And the original post makes me think of the GM going, "I'm sick of players like you making a plan for your character and sticking to it rather than accepting my suggestion for changing him!"


Mythic Evil Lincoln wrote:
Somehow people interpreted that as "ANY PLANNING IS BAD" which is obviously not true.

Because it is always easier to argue against the extreme version of the other side's argument as a way to make your own argument seem so much more reasonable.

Mythic Evil Lincoln wrote:
My sincere recommendation is to go easy and focus on providing useful advice to others on these forums. If at any point you find yourself getting angry, then chances are you're not going to be doing anything useful and you'll find yourself in an extended argument with someone you find unpleasant. It's not worth it.

Sage advice.

Matthew Downie wrote:
Nor have I, but that's the sort of scenario some of us imagine after reading this thread.

It makes it incredibly difficult to illustrate my point of view if I have to counter what you're imagining rather than simply what I am stating.

Matthew Downie wrote:
If the prestige class is appropriate for the character, that almost certainly means the GM planned it out as something for the player to do.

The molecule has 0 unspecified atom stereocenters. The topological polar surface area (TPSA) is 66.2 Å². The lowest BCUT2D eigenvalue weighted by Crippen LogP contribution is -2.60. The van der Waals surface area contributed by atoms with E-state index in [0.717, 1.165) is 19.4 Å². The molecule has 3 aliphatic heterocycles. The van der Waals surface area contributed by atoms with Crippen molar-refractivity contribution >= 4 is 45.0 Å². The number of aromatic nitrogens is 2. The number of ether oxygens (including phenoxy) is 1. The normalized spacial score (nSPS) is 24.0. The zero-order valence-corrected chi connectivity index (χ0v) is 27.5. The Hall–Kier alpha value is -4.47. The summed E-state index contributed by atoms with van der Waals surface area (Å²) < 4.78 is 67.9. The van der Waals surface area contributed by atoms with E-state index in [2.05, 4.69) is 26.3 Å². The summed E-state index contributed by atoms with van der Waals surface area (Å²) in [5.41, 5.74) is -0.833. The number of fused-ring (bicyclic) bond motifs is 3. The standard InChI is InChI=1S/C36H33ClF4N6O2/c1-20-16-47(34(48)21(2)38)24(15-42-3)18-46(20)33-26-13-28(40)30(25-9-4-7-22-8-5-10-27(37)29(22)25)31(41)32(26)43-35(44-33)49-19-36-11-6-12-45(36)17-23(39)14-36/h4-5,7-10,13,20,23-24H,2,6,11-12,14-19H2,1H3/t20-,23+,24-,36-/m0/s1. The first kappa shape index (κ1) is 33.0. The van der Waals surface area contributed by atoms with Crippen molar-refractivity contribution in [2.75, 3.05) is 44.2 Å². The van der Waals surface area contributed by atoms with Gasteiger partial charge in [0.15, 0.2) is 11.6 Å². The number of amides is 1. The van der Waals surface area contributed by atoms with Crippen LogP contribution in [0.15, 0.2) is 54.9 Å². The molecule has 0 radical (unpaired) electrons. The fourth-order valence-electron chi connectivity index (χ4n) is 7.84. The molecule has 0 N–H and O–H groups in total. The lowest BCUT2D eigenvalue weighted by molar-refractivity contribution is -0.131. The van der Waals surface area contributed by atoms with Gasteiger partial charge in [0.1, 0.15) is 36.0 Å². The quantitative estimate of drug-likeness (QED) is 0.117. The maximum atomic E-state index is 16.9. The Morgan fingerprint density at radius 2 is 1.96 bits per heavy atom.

I don't see it handled this way. I see it is justification and reinforcement of the campaign story. If there is a particular wizard order that is supremely important to the campaign world, and is somewhat unique from regular wizard organizations, it seems to make sense to have a prestige class to support the concept. Take Red Wizard as an example (from Forgotten Realms).

For custom worlds, I find this practice helps differentiate custom world A from numerous other custom or published worlds. It can also provide a goal for a PC, if the player is interested.

Matthew Downie wrote:
If you suggest the player should choose whether to take the class based on role-playing reasons rather than game mechanics, it carries implications of the player being put under the 'Are you a role-player or a filthy optimizer?' spotlight as soon as the scenario is presented.

Sometimes role-playing a concept can come with mechanical barriers. Personally I find that to be half of the fun. That being said, there could be a million and one in-character reasons why something that seemingly fits a character perfectly from the GM's viewpoint doesn't from the player's viewpoint. And the player of course has the final choice of how their character advances.